There’s this restaurant in New York called Serendipity. It houses some decadent desserts though I’ve not been graced with their flavors yet. My friend told me we could go but not until we watched the movie, Serendipity, starring John Cusack. I agreed with her wisdom and we decided to watch the feature that upcoming weekend. I mentioned it to my roommate and he was instantly excited and said he might invite a few friends. Sounds great. Come Saturday and I assumed with the upcoming chick flick that my roommate’s friends would be girls. Wrong. I opened the door to three guys. So in a serendipitous moment, we had five guys and one girl, sitting down to watch John Cusack woo Kate Beckinsale. Everyone loved it.
Romantic comedies are simply wonderful. I know there’s probably instant judgement on my masculinity but hear me out. Why was it that five guys could sit down and enjoy this lighthearted film about love as much as our female counterpart? In short, I think these films relate to us in a personal way that digs deep into a longing we have as human beings. All other genres, though wonderful and inciting, don’t connect with us as personally as a romantic comedy does. Horror films attempt to eliciting thrills through monsters and scares, adventures derive from outlandish tales we could only dream of participating in and SciFi simply can’t happen…yet. But romantic comedies are built off our everyday experiences and interactions and even though the conflicts are often heightened, their truths hit home in a way that Indiana Jones can’t.
These films can be dangerous if we don’t correctly interpret their meanings. It’s easy for anyone to look at a romantic comedy and assume it sells cheap and easy sex, supports divorce and creates an ideal situation that guys and girls can never achieve. That unobtainable, perfect relationship makes it easy to write these movies off. However, I’d argue that that longing is actually an incredibly beautiful thing if approached properly.
Romantic comedies explore 3 kinds of relationships: the protagonists relationship with his/her parents and family, the unbreakable bond of a best friend and, of course, a romantic one. Each are different and independently beautiful. As I’ve said before, as humans, we’ve been given a relational core. That longing that people often dismiss as irrational is actually indicative of something much deeper and incredibly gorgeous. Of course we’re not going to find something “perfect” within our earthly grasp; there’s only one place to find that. But it also doesn’t mean we simply throw it away.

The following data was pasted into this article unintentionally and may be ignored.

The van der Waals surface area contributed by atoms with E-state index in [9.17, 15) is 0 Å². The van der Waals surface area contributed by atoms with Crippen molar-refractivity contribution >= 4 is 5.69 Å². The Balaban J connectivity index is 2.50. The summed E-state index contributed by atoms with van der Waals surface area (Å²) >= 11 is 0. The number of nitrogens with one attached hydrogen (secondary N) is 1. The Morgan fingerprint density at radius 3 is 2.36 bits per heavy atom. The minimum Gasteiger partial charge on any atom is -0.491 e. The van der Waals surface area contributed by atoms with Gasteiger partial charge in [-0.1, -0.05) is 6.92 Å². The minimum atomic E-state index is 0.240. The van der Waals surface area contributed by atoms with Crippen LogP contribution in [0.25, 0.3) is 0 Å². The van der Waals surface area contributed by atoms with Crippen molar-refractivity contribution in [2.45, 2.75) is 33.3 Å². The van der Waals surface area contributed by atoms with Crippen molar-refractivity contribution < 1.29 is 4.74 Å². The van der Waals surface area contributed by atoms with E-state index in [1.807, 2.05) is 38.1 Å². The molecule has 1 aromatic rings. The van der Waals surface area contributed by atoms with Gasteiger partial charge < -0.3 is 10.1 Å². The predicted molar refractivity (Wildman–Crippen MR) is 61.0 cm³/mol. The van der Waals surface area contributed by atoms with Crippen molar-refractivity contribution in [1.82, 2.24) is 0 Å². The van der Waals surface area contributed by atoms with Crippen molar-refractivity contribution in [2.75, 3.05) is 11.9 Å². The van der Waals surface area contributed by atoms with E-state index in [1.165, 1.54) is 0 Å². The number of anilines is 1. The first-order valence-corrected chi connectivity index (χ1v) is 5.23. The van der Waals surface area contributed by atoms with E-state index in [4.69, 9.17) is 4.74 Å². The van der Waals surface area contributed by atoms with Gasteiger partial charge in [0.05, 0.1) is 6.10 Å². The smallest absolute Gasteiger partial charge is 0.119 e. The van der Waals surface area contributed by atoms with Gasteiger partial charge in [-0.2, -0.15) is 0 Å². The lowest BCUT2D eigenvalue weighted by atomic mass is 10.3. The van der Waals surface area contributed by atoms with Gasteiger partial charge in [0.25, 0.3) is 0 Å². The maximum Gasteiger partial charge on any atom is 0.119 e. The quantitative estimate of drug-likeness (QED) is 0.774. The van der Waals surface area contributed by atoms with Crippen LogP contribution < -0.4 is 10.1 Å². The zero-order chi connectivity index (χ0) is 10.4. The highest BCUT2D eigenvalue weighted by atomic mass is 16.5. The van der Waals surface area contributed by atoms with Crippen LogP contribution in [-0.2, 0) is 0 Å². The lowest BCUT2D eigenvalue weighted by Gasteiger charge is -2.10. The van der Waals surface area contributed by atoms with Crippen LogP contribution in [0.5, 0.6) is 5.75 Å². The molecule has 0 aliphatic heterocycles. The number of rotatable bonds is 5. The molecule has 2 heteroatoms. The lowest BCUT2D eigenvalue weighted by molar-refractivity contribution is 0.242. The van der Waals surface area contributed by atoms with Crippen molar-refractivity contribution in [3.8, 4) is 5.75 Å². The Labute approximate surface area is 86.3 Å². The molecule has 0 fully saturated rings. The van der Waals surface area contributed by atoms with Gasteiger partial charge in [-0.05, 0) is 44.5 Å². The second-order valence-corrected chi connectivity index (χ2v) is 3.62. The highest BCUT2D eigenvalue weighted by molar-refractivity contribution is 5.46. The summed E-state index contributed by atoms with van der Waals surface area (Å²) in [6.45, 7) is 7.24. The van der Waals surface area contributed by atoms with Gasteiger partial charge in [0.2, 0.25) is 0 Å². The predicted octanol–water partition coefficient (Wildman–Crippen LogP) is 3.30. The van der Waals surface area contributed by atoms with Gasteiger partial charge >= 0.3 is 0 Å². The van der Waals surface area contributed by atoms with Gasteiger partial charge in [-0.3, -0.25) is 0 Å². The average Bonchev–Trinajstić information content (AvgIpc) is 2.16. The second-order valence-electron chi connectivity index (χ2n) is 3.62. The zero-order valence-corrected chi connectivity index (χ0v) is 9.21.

Watching romantic comedies reminds me of brokenness. It shows me how messy relationships can be no matter who it’s with and even families and friends will have fallout. But I’m glad these movies always end happy. That’s how all our relationships can end. When we dismiss that longing, we often stop fighting for something we desperately need. Even though our earthly relationships are fallen, it doesn’t make them any less of a gift. I’ve got the most wonderful parents and siblings. My best friend for some reason still puts up with me from a thousand miles away and, though I’m not married or dating, I’m eager to uncover the beauty of that relationship. We’re all fallen people in a messed up world and romantic comedies will continue to depict our brokenness and sin. The perfect longing that these films create can become a reality but not on this earth. That doesn’t mean we can’t strive every day to ameliorate all those wonderful relationships we are blessed with. They’re gifts. Let’s treat them as such and remember that “Every good gift and every perfect gift is from above, coming down from the Father of lights“